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Field Projects: Monticello, Utah

A permeable reactive barrier (PRB) of zero-valent iron is helping to clean up groundwater at a former uranium and vanadium ore processing mill at Monticello, Utah. LM managed remediation of tailings and tailings-contaminated material at this site. Cleanup of the mill site is regulated under the Comprehensive Environmental Response, Compensation, and Liability Act.

Arsenic, molybdenum, nitrate, selenium, uranium, and vanadium are contaminants of concern in groundwater at the site. An Interim Record of Decision designated emplacement of a PRB hydraulically downgradient of the mill site to remove these contaminants. Results of both laboratory and field treatability studies were used to help design the PRB and its reactive material components. The Accelerated Site Technology Deployment Program within DOE's Office of Science and Technology funded design, installation, and initial monitoring of the PRB.

An extensive monitoring network was installed during summer 1999 to evaluate the performance of the PRB. The PRB has been effective in reducing contaminant concentrations. Concentrations of arsenic, selenium, uranium, and vanadium are reduced to nondetectable levels on the downgradient side of the PRB. In addition, concentrations of molybdenum and nitrate are reduced to near nondetectable levels. As expected, concentrations of iron increase as groundwater passes through the PRB. Concentrations of iron exiting the wall are lower than expected (based on the treatability studies) and are well within an acceptable risk range.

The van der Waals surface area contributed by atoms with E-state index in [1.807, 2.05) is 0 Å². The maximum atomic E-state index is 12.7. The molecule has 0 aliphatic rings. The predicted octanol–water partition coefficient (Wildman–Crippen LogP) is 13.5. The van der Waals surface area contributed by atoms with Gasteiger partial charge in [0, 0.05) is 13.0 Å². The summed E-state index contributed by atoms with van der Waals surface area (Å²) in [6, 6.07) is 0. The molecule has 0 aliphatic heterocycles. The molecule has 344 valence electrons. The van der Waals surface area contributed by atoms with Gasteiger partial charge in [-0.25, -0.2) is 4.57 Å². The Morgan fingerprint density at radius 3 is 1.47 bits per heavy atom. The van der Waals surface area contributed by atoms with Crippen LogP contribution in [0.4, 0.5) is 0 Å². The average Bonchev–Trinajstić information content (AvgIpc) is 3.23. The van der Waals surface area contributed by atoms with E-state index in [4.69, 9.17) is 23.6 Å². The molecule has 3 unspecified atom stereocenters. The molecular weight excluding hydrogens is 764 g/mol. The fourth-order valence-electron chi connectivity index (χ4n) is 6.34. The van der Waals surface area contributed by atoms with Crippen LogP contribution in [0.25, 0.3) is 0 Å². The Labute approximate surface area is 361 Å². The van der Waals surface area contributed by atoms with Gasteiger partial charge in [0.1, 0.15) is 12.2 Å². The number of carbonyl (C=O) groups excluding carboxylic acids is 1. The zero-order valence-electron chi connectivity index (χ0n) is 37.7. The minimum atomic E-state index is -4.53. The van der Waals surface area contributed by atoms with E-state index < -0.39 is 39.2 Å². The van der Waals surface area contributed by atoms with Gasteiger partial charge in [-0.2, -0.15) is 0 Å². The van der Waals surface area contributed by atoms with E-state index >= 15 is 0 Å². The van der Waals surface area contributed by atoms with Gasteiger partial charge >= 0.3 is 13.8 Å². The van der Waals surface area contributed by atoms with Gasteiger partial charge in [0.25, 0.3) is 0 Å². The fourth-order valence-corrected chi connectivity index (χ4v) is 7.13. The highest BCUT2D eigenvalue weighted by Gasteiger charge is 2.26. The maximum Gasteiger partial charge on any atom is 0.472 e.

The Variation in Hydraulic Conductivity Over Time at the Monticello Permeable Reactive Barrier  document describes the hydraulic behavior of the PRB since its installation, based primarily on results of three separate rounds of slug tests and routine water-level monitoring.

The Alternatives for Mending a Permeable Reactive Barrier at a Former Uranium Milling Site: Monticello, Utah, report evaluates seven technologies that might be used to mend areas where groundwater mounding upgradient from the PRB occurs. The report also includes laboratory results from one possible mending option, injection of ferrous iron. Results suggest that all seven alternatives are nearly cost competitive.

DOE and the U.S. Environmental Protection Agency are conducting additional investigations of rejuvenation and performance assessment. Results of portions of this investigation are provided in Final Report Phase II: Performance Evaluation of Permeable Reactive Barriers and Potential for Rejuvenation by Chemical Flushing, U. S. Environmental Protection Agency Region 8 Support  and Final Report: Rejuvenating Permeable Reactive Barriers by Chemical Flushing, U.S. Environmental Protection Agency, Region 8 Support.